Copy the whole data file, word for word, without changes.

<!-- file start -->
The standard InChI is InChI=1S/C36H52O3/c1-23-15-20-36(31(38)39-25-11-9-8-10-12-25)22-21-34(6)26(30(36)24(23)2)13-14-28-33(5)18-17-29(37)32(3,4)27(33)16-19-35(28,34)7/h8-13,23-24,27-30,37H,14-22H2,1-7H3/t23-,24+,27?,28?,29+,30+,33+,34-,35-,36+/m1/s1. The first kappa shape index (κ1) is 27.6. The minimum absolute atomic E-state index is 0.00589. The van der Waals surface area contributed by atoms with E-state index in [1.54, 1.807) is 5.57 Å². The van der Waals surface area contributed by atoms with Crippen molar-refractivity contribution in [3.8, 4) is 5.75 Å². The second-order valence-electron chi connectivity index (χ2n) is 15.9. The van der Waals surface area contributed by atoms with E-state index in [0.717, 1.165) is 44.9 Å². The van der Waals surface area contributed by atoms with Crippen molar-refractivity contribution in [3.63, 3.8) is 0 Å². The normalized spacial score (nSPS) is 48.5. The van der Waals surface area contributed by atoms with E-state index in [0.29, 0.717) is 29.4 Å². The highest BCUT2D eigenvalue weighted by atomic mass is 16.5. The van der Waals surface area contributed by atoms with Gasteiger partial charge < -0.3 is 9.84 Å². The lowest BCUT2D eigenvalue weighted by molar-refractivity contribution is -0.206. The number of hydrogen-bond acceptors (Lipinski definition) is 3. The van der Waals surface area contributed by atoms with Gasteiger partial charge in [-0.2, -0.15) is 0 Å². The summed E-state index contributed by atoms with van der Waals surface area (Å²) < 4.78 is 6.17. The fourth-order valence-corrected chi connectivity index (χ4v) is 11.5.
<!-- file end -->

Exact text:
The standard InChI is InChI=1S/C36H52O3/c1-23-15-20-36(31(38)39-25-11-9-8-10-12-25)22-21-34(6)26(30(36)24(23)2)13-14-28-33(5)18-17-29(37)32(3,4)27(33)16-19-35(28,34)7/h8-13,23-24,27-30,37H,14-22H2,1-7H3/t23-,24+,27?,28?,29+,30+,33+,34-,35-,36+/m1/s1. The first kappa shape index (κ1) is 27.6. The minimum absolute atomic E-state index is 0.00589. The van der Waals surface area contributed by atoms with E-state index in [1.54, 1.807) is 5.57 Å². The van der Waals surface area contributed by atoms with Crippen molar-refractivity contribution in [3.8, 4) is 5.75 Å². The second-order valence-electron chi connectivity index (χ2n) is 15.9. The van der Waals surface area contributed by atoms with E-state index in [0.717, 1.165) is 44.9 Å². The van der Waals surface area contributed by atoms with Crippen molar-refractivity contribution in [3.63, 3.8) is 0 Å². The normalized spacial score (nSPS) is 48.5. The van der Waals surface area contributed by atoms with E-state index in [0.29, 0.717) is 29.4 Å². The highest BCUT2D eigenvalue weighted by atomic mass is 16.5. The van der Waals surface area contributed by atoms with Gasteiger partial charge < -0.3 is 9.84 Å². The lowest BCUT2D eigenvalue weighted by molar-refractivity contribution is -0.206. The number of hydrogen-bond acceptors (Lipinski definition) is 3. The van der Waals surface area contributed by atoms with Gasteiger partial charge in [-0.2, -0.15) is 0 Å². The summed E-state index contributed by atoms with van der Waals surface area (Å²) < 4.78 is 6.17. The fourth-order valence-corrected chi connectivity index (χ4v) is 11.5.